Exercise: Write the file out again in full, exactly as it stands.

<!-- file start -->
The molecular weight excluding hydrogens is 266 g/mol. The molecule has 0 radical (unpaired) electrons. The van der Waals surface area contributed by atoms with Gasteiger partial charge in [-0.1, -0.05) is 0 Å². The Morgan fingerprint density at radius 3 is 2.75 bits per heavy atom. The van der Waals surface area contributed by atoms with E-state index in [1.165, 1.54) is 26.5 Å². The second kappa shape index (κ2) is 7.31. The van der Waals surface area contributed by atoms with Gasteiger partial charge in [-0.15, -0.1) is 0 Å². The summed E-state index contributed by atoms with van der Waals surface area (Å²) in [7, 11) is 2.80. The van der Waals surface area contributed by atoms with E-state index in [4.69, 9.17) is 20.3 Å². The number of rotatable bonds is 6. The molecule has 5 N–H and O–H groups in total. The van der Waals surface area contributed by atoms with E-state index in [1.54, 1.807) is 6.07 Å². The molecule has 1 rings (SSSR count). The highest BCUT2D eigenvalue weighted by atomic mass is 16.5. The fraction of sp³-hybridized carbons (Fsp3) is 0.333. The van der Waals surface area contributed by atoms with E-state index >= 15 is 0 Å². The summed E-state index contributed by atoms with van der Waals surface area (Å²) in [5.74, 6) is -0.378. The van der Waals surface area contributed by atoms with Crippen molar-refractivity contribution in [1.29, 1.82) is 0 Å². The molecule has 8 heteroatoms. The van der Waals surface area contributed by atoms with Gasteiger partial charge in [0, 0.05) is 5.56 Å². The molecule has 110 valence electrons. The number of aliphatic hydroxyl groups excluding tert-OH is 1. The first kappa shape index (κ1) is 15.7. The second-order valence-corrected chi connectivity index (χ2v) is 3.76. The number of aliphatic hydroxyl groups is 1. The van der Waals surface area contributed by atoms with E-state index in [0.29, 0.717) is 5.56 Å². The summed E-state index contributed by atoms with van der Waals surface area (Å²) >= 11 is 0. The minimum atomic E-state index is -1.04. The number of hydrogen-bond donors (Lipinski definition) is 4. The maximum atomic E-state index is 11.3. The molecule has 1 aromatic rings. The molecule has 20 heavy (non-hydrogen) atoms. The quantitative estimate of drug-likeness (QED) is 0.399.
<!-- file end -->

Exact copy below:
The molecular weight excluding hydrogens is 266 g/mol. The molecule has 0 radical (unpaired) electrons. The van der Waals surface area contributed by atoms with Gasteiger partial charge in [-0.1, -0.05) is 0 Å². The Morgan fingerprint density at radius 3 is 2.75 bits per heavy atom. The van der Waals surface area contributed by atoms with E-state index in [1.165, 1.54) is 26.5 Å². The second kappa shape index (κ2) is 7.31. The van der Waals surface area contributed by atoms with Gasteiger partial charge in [-0.15, -0.1) is 0 Å². The summed E-state index contributed by atoms with van der Waals surface area (Å²) in [7, 11) is 2.80. The van der Waals surface area contributed by atoms with E-state index in [4.69, 9.17) is 20.3 Å². The number of rotatable bonds is 6. The molecule has 5 N–H and O–H groups in total. The van der Waals surface area contributed by atoms with E-state index in [1.54, 1.807) is 6.07 Å². The molecule has 1 rings (SSSR count). The highest BCUT2D eigenvalue weighted by atomic mass is 16.5. The fraction of sp³-hybridized carbons (Fsp3) is 0.333. The van der Waals surface area contributed by atoms with E-state index >= 15 is 0 Å². The summed E-state index contributed by atoms with van der Waals surface area (Å²) in [5.74, 6) is -0.378. The van der Waals surface area contributed by atoms with Crippen molar-refractivity contribution in [1.29, 1.82) is 0 Å². The molecule has 8 heteroatoms. The van der Waals surface area contributed by atoms with Gasteiger partial charge in [0, 0.05) is 5.56 Å². The molecule has 110 valence electrons. The number of aliphatic hydroxyl groups excluding tert-OH is 1. The first kappa shape index (κ1) is 15.7. The second-order valence-corrected chi connectivity index (χ2v) is 3.76. The number of aliphatic hydroxyl groups is 1. The van der Waals surface area contributed by atoms with E-state index in [0.29, 0.717) is 5.56 Å². The summed E-state index contributed by atoms with van der Waals surface area (Å²) >= 11 is 0. The minimum atomic E-state index is -1.04. The number of hydrogen-bond donors (Lipinski definition) is 4. The maximum atomic E-state index is 11.3. The molecule has 1 aromatic rings. The molecule has 20 heavy (non-hydrogen) atoms. The quantitative estimate of drug-likeness (QED) is 0.399.